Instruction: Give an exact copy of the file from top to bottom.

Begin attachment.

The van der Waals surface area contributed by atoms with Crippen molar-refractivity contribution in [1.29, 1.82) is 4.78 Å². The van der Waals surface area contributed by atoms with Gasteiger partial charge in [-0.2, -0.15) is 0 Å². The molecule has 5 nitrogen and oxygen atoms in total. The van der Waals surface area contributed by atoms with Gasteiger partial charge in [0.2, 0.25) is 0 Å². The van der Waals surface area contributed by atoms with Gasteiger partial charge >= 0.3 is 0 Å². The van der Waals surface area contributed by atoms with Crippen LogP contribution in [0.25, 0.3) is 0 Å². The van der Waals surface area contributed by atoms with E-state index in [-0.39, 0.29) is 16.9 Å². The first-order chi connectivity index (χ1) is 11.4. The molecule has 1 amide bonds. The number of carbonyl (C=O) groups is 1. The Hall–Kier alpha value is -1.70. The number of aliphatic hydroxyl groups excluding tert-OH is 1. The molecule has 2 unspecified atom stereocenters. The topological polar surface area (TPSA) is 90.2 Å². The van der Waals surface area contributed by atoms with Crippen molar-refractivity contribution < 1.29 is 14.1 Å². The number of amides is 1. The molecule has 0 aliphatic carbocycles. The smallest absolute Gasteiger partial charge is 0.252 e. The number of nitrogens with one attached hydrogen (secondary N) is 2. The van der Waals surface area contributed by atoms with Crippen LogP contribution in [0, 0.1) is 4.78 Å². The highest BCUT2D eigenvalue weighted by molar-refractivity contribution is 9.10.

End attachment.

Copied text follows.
The van der Waals surface area contributed by atoms with Crippen molar-refractivity contribution in [1.29, 1.82) is 4.78 Å². The van der Waals surface area contributed by atoms with Gasteiger partial charge in [-0.2, -0.15) is 0 Å². The molecule has 5 nitrogen and oxygen atoms in total. The van der Waals surface area contributed by atoms with Gasteiger partial charge in [0.2, 0.25) is 0 Å². The van der Waals surface area contributed by atoms with Gasteiger partial charge >= 0.3 is 0 Å². The van der Waals surface area contributed by atoms with Crippen LogP contribution in [0.25, 0.3) is 0 Å². The van der Waals surface area contributed by atoms with E-state index in [-0.39, 0.29) is 16.9 Å². The first-order chi connectivity index (χ1) is 11.4. The molecule has 1 amide bonds. The number of carbonyl (C=O) groups is 1. The Hall–Kier alpha value is -1.70. The number of aliphatic hydroxyl groups excluding tert-OH is 1. The molecule has 2 unspecified atom stereocenters. The topological polar surface area (TPSA) is 90.2 Å². The van der Waals surface area contributed by atoms with Crippen molar-refractivity contribution < 1.29 is 14.1 Å². The number of amides is 1. The molecule has 0 aliphatic carbocycles. The smallest absolute Gasteiger partial charge is 0.252 e. The number of nitrogens with one attached hydrogen (secondary N) is 2. The van der Waals surface area contributed by atoms with Crippen LogP contribution in [0, 0.1) is 4.78 Å². The highest BCUT2D eigenvalue weighted by molar-refractivity contribution is 9.10.